The Episcopal Church is part of the worldwide Anglican Communion with 70 million members in 165 countries.  The word "Episcopal" refers to government by bishops. The historic episcopate continues the work of the first apostles in the Church, guarding the faith, unity and discipline of the Church. Both men and women, including those who are married, are eligible for ordination as deacons, priests and bishops. 

We strive to love our neighbors as ourselves and respect the dignity of every person. We welcome all to find a spiritual home in the Episcopal Church.

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Sunday Forums

09.10.23 | Learn

    Every Sunday during the year, adults at St. Alban's gather for a forum hour to learn together and discuss their experiences and concerns as Christians in the nation’s capital. Audio of past forums is available on each forum series page.

    We resumed our Sunday Forums on Fall 2023. On our first series, we are discussing The Apostles Creed

    As the 2020 election approached, our adult formation team developed a series on voting faithfully (meeting on Zoom due to the pandemic).

    Our Lenten series focused on walking the way of the cross, with sessions on repentance, atonement, judgment, and resurrection. Check the page for details about our Lenten book groups, as well. 

    In February 2020, our clergy helped us learn more about how our children and youth are growing in Christ.

    We marked Martin Luther King, Jr., Sunday with a forum featuring former Virginia Governor Terry McAuliffe speaking about white supremacy

    Our Advent 2019 series, Waiting with Mary, took a fresh look at Mary, the mother of Jesus, through the Gospels, music and art.

    A three-part series, Facing Mortality, examined the end of life as a part of life, something we can prepare for with our values in mind.

    Fall 2019 began with a three-part series on Family Matters looking at the dynamics of relationships. 

    What would it mean to be "one parish, two languages?" Our forum speakers helped Christ Church Cathedral in Indianapolis through that transition and shared lessons learned.

    What can a priest learn on sabbatical? Jim Quigley shared his travels in word and pictures.

    Religion and science have been in tension for centuries, but recent advances have raised new ethical questions. We explore some of them in a series entitled Playing God.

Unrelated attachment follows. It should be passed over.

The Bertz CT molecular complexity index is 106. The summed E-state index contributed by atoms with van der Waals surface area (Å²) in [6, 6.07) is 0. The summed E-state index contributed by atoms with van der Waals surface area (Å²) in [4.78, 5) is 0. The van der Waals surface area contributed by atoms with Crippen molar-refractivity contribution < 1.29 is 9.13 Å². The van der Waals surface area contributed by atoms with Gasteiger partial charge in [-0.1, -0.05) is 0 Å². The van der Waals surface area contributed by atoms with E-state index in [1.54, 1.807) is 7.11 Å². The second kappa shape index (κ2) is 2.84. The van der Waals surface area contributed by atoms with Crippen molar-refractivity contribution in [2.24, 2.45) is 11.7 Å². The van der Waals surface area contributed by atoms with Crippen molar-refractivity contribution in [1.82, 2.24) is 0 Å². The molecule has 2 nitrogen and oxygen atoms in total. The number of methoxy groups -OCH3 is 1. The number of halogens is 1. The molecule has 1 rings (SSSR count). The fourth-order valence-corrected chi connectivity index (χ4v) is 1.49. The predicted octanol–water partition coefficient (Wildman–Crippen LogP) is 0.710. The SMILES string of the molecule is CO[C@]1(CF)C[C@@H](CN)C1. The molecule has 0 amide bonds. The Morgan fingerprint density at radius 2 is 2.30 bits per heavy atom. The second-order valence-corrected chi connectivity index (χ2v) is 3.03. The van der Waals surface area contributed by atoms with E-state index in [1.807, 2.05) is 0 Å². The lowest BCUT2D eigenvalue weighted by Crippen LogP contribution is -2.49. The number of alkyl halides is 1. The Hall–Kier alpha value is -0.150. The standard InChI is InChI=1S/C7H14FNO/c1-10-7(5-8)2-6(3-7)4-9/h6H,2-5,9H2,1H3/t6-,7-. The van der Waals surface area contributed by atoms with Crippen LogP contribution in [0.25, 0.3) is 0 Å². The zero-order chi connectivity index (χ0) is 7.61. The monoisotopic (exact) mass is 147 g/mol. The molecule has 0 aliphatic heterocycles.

How is the season of Lent reflected in the arts? This three-part series looks at issues of faith as portrayed in poetry, painting and music.

    Why is the Nicene Creed considered Christianity's "symbol of faith?" A three-part series in March on the Creeds explores how it came to be and what it says about us.

    On Martin Luther King Sunday, author Sam Fulwood III led a forum on race in America, setting up a four-part series in February on confronting racism.

    St. Alban's marked Epiphany 2019 with a forum on Cuba and the Episcopal Church

    We ended 2018 with three forums on the cultural history of Advent and Christmas, Christmas Unwrapped.

    The opioid epidemic has claimed tens of thousands of American lives in the past year alone. An epidemiologist and a board member of Recovery Ministries of the Episcopal Church looked at the crisis from different angles.

    When stewardship season got underway we invited the co-chairs of the pledge campaign to share its goals.

    What do three 20th century theologians have to teach us today? We explored that question this fall in a series we called Theology Updated.

    Flannery O'Connor's story Revelation, replete with references to God, was the topic of two September forums.

    The Book of Common Prayer was the common theme in our two August forums.

    June means summer, so we had a second helping of food and faith at our Sunday forums. We also heard from some of the adults and youth whose mission trip this year took them to Kentucky.

    We kicked off May with a forum on the language of flowers, timed to coincide with Flower Mart at the Cathedral.

    Our forums in April examined aging faithfully, with a clear-eyed look at dementia as well as the needs of caregivers.

    In Lent, we looked at prayer from a variety of perspectives, including prayer through drawing and through meditation.

    The first forum series of 2018 explored the church's mission work around the world. We heard what St. Alban's is doing in South Sudan, Jordan and with Casa de Maryland.

    Our Advent forums in 2017, led by our clergy, focused on the Incarnation. What are its Biblical foundations, how do we understand the story and what does it mean for us today?

    The Protestant Reformation marked its 500th anniversary in 2017. What better time to explore its history and legacy? Ed Roslof was our guide.

    All we have is gift. The Christian ethic of generosity was the subject of our October forum series, led by the clergy and our stewardship chairs.

    Our J2A youth and their leaders went on pilgrimage to Iceland over the summer. They told a Sunday forum all about the experience and thanked St. Alban's members for supporting them.

    What is the Christian perspective on climate change? We explored the meaning of "climate justice" and look at what people of faith are doing in response to climate change.

    In August, we focused on the connections between faith and food in our own Christian tradition and in others. We learned new things and sampled foods from around the world.

    What does Christianity teach about poverty? What are we at St. Alban's moved to do about it? These are the questions we explored in our first summer forum series, looking at our mission work and our transitional housing program.

    As our Muslim neighbors marked one of the holiest seasons of the Islamic year, we gathered to learn more about Ramadan from Imam Johari Abdul-Malik.

    Our Easter season forum series focused on sanctuary and the issue of immigration: what our faith teaches us, how the church is responding and what rights citizens and non-citizens have.

    During Lent 2017, Priest-in-Charge Geoffrey Hoare led a five-part series on worship, with a particular focus on Eucharist.

    In February 2017, our focus was on war and morality. Speakers were parishioner David Wood, author of "What Have We Done: The Moral Injury of Our Longest Wars," Matthew Zeller, co-founder of the nonprofit group No One Left Behind, and Wally Jensen, Canon to the Presiding Bishop for Armed Forces

    Two forums during the season of Epiphany 2017 featured an introduction to Eastern Orthodox icons. Theology in Color was led by parishioner Ed Roslof, a scholar of Russian history and religion.